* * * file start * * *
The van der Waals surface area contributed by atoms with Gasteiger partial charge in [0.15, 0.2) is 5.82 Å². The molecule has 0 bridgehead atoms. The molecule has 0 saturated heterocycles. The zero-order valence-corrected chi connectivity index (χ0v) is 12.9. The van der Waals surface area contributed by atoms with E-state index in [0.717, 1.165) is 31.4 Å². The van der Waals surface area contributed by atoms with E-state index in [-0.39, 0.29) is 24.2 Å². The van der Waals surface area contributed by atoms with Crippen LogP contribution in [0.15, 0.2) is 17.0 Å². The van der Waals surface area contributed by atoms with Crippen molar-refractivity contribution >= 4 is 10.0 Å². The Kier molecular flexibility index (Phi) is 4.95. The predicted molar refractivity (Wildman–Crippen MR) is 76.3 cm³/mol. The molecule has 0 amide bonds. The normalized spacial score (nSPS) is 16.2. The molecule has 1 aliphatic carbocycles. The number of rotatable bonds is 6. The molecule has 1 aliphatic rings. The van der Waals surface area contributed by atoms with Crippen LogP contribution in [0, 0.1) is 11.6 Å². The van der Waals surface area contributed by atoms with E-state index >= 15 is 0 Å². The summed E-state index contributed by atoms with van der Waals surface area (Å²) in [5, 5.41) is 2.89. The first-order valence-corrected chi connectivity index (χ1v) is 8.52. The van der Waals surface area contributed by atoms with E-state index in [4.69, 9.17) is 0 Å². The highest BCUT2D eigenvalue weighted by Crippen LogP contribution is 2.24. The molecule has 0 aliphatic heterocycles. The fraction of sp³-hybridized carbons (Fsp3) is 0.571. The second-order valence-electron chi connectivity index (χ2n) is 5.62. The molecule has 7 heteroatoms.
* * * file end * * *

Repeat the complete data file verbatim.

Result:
The van der Waals surface area contributed by atoms with Gasteiger partial charge in [0.15, 0.2) is 5.82 Å². The molecule has 0 bridgehead atoms. The molecule has 0 saturated heterocycles. The zero-order valence-corrected chi connectivity index (χ0v) is 12.9. The van der Waals surface area contributed by atoms with E-state index in [0.717, 1.165) is 31.4 Å². The van der Waals surface area contributed by atoms with E-state index in [-0.39, 0.29) is 24.2 Å². The van der Waals surface area contributed by atoms with Crippen LogP contribution in [0.15, 0.2) is 17.0 Å². The van der Waals surface area contributed by atoms with Crippen molar-refractivity contribution >= 4 is 10.0 Å². The Kier molecular flexibility index (Phi) is 4.95. The predicted molar refractivity (Wildman–Crippen MR) is 76.3 cm³/mol. The molecule has 0 amide bonds. The normalized spacial score (nSPS) is 16.2. The molecule has 1 aliphatic carbocycles. The number of rotatable bonds is 6. The molecule has 1 aliphatic rings. The van der Waals surface area contributed by atoms with Crippen LogP contribution in [0, 0.1) is 11.6 Å². The van der Waals surface area contributed by atoms with E-state index >= 15 is 0 Å². The summed E-state index contributed by atoms with van der Waals surface area (Å²) in [5, 5.41) is 2.89. The first-order valence-corrected chi connectivity index (χ1v) is 8.52. The van der Waals surface area contributed by atoms with E-state index in [4.69, 9.17) is 0 Å². The highest BCUT2D eigenvalue weighted by Crippen LogP contribution is 2.24. The molecule has 0 aliphatic heterocycles. The fraction of sp³-hybridized carbons (Fsp3) is 0.571. The second-order valence-electron chi connectivity index (χ2n) is 5.62. The molecule has 7 heteroatoms.